Journal Article
Research Support, N.I.H., Intramural
Add like
Add dislike
Add to saved papers

Assessment of intrapartum antibiotic prophylaxis for the prevention of early-onset group B Streptococcal disease.

BACKGROUND: Most early-onset group B streptococcal (GBS) disease in recent years has occurred in newborns of prenatally GBS-negative mothers who missed intrapartum antibiotic prophylaxis (IAP). We aimed to assess the accuracy of prenatal culture in predicting GBS carriage during labor, the IAP use, and occurrence of early-onset GBS disease.

METHODS: We obtained vaginal-rectal swabs at labor for GBS culture from 5497 women of ≥ 32 weeks' gestation and surface cultures at birth from newborns between February 5, 2008 and February 4, 2009 at 3 hospitals in Houston, TX and Oakland, CA. Prenatal cultures were performed by a healthcare provider during routine care, and culture results were obtained from medical records. The accuracy of prenatal culture in predicting intrapartum GBS carriage was assessed by positive and negative predictive values. Mother-to-newborn transmission of GBS was assessed. Newborns were monitored for early-onset GBS disease.

RESULTS: GBS carriage was 24.5% by prenatal and 18.8% by labor cultures. Comparing prenatal with labor GBS cultures of 4696 women, the positive predictive value was 50.5% and negative predictive value was 91.7%. IAP, administered to 93.3% of prenatally GBS-positive women, was 83.7% effective in preventing newborn's GBS colonization. Mother-to-newborn transmission of GBS occurred in 2.6% of elective cesarean deliveries. Two newborns developed early-onset GBS disease (0.36/1000 births); the prenatal GBS culture of one was negative, the other's was unknown.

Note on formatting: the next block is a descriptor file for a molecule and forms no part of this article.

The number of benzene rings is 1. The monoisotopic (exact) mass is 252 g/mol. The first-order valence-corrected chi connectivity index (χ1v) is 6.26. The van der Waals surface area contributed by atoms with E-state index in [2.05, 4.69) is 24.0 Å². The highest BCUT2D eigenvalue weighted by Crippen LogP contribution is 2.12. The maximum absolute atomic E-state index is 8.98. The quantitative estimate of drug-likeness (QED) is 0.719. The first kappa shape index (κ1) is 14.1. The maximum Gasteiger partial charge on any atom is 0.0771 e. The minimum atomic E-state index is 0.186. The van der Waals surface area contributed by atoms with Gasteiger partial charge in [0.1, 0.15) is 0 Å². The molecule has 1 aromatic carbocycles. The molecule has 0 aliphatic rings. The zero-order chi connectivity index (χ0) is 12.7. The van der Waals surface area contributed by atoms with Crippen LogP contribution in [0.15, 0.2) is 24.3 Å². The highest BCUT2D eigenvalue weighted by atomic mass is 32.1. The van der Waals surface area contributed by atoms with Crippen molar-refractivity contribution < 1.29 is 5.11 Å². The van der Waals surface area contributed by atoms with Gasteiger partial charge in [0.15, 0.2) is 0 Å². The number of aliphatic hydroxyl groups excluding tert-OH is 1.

CONCLUSIONS: IAP was effective in interrupting mother-to-newborn transmission of GBS. However, approximately 10% of prenatally GBS-negative women were positive during labor and missed IAP, whereas approximately 50% of prenatally GBS-positive women were negative during labor and received IAP. These findings emphasize the need for rapid diagnostics during labor.

Full text links

We have located links that may give you full text access.
Can't access the paper?
Try logging in through your university/institutional subscription. For a smoother one-click institutional access experience, please use our mobile app.

Related Resources

For the best experience, use the Read mobile app

Mobile app image

Get seemless 1-tap access through your institution/university

For the best experience, use the Read mobile app

All material on this website is protected by copyright, Copyright © 1994-2024 by WebMD LLC.
This website also contains material copyrighted by 3rd parties.

By using this service, you agree to our terms of use and privacy policy.

Your Privacy Choices Toggle icon

You can now claim free CME credits for this literature searchClaim now

Get seemless 1-tap access through your institution/university

For the best experience, use the Read mobile app